Monday, November 29, 2004

Pattern Recognition

I hate holliday weekends. There's always a bunch of crap about to happen in the world, and BANG the media takes four days to create "traditionally slow news days" as though the world actually turns a bit slower. Then, the following Monday is like a mad plunge into an icy pool of reality. Amid the flurry, a couple of major events are emerging in a pattern that I've been touting ever since I first noticed it.

China's taking ownership of Asean. By entering into a free-trade agreement (of which this is only a harbinger) with other Asean nations China will fulfill its own manifest destiny as the Asian Dragon. Networks, especially economic ones, tend to aggregate. According to Reed's Law the more utility the network provides the more users it attracts, and China, based on its user base and economic power, is a supermagnet. Here's the better news. As China, already constantly moving towards democracy and freedom, pulls more economies into its orbit it will be forced to loosen its restrictive government faster and faster. China will soon reach a critical mass of users and utility that will make it an economic/informational superpower. Don't get scared. Not only is this not likely to prompt too much military buildup, but as China deregulates its economy and society, Taiwan (our main point of contention) will likely slip into China's orbit naturally, without any military influence, becoming the Chinese equivalent of Puerto Rico.

Asia and Brazil, Sittin' in a Tree... Looks like the Pakistani have figured out the painfully obvious way to exploit their natural resources (something Europe and the US have shown minimal interest in). So, Brazil builds the infrastructure, Pakistan supplys the oil fields, and BANG new broadband connectivity between Asia and South America. If Brazil can get Pakistan to support its bid for a permaseat on the Security Council as part of the package then we're talking about the realization of major economic potential in Brazil. Of course, Brazil needs to speed up its own internal reforms (which it's been doing) to serve as a South American international economic hub. The US should largely sit this one out. This is going to be one of those fast and loose relationships that could only get mucked up by too much US/European involvement. Our systems are much too stable and regulated to route through. Good news is, with all the focus on Iraq, Iran, and North Korea, we probably will.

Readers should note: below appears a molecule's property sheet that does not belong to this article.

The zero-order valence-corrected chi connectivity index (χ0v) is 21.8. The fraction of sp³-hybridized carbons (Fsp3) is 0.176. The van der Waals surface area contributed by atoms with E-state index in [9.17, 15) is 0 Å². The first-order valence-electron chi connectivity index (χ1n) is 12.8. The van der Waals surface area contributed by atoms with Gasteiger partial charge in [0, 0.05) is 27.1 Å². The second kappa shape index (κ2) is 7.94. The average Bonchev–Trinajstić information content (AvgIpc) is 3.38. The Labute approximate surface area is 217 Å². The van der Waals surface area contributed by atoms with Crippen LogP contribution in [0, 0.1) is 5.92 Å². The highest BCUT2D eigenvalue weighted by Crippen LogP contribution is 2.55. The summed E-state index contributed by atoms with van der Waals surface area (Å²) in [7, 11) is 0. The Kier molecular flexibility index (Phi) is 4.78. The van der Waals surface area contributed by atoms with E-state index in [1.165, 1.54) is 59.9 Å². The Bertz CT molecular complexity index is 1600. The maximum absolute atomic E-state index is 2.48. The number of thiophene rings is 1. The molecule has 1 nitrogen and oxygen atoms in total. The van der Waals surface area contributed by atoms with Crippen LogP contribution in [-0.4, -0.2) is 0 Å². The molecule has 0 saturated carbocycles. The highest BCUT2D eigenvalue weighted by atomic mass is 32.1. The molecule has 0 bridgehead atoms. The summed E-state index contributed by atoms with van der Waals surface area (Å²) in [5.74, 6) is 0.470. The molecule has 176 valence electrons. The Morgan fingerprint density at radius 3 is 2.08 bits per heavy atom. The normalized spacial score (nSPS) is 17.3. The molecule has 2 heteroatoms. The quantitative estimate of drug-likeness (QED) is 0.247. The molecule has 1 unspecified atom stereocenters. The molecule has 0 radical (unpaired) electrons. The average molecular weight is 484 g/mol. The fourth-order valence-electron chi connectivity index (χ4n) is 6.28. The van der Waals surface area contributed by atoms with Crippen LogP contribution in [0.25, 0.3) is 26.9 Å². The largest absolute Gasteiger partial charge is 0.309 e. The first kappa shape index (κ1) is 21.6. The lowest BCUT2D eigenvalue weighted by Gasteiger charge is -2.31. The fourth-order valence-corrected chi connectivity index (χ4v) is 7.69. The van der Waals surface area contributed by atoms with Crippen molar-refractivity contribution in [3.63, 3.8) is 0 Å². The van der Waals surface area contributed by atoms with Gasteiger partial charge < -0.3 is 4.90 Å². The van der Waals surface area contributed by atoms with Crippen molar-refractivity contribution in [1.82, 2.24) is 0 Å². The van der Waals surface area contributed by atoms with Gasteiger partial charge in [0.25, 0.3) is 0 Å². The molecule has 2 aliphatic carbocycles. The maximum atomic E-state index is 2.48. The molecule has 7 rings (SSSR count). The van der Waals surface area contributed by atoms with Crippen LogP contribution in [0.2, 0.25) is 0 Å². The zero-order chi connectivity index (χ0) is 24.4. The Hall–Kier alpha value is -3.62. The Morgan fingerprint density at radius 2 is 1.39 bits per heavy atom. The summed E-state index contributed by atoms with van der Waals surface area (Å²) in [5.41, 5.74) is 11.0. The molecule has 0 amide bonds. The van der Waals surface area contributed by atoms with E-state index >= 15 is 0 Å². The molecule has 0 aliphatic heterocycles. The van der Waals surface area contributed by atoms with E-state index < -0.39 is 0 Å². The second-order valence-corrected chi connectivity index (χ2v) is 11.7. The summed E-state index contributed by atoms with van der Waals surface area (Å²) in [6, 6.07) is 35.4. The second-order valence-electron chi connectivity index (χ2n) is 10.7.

Time for a new bid for PM.
Sharon wasn't the guy to play peacemaker. I never had much hope that he'd pull off this dramatic shift of gears, but the good news is that the political infrastructure that he's created may be able to be used by a follow on. If he bites it over something so ordinary as a budget proposal, don't be fooled. It's because he's alienating his old allies and trying to make new ones out of old rivals. That's a tough bit for anybody. Let's just see how far he can run with the olive branch before somebody else has to pick it up.

More to come...

No comments: